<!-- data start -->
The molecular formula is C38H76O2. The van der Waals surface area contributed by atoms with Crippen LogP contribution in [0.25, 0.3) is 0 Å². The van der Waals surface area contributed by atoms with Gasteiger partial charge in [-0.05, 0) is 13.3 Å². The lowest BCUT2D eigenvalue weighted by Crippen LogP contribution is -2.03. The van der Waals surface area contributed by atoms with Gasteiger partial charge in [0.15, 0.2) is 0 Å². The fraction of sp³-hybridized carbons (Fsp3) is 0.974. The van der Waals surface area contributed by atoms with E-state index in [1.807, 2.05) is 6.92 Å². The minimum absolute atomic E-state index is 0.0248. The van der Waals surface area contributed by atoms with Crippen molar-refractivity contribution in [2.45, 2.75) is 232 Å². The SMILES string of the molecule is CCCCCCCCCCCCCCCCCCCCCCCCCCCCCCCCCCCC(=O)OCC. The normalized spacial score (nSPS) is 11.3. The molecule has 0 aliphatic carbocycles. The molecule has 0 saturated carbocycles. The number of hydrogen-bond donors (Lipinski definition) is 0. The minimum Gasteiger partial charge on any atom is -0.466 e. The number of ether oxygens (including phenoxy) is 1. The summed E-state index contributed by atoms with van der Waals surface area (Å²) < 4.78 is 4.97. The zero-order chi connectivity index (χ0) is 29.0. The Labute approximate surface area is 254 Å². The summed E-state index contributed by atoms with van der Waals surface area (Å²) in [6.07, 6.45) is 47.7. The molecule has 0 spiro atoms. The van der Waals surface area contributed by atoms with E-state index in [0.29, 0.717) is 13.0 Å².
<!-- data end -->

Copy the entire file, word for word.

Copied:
The molecular formula is C38H76O2. The van der Waals surface area contributed by atoms with Crippen LogP contribution in [0.25, 0.3) is 0 Å². The van der Waals surface area contributed by atoms with Gasteiger partial charge in [-0.05, 0) is 13.3 Å². The lowest BCUT2D eigenvalue weighted by Crippen LogP contribution is -2.03. The van der Waals surface area contributed by atoms with Gasteiger partial charge in [0.15, 0.2) is 0 Å². The fraction of sp³-hybridized carbons (Fsp3) is 0.974. The van der Waals surface area contributed by atoms with E-state index in [1.807, 2.05) is 6.92 Å². The minimum absolute atomic E-state index is 0.0248. The van der Waals surface area contributed by atoms with Crippen molar-refractivity contribution in [2.45, 2.75) is 232 Å². The SMILES string of the molecule is CCCCCCCCCCCCCCCCCCCCCCCCCCCCCCCCCCCC(=O)OCC. The normalized spacial score (nSPS) is 11.3. The molecule has 0 aliphatic carbocycles. The molecule has 0 saturated carbocycles. The number of hydrogen-bond donors (Lipinski definition) is 0. The minimum Gasteiger partial charge on any atom is -0.466 e. The number of ether oxygens (including phenoxy) is 1. The summed E-state index contributed by atoms with van der Waals surface area (Å²) < 4.78 is 4.97. The zero-order chi connectivity index (χ0) is 29.0. The Labute approximate surface area is 254 Å². The summed E-state index contributed by atoms with van der Waals surface area (Å²) in [6.07, 6.45) is 47.7. The molecule has 0 spiro atoms. The van der Waals surface area contributed by atoms with E-state index in [0.29, 0.717) is 13.0 Å².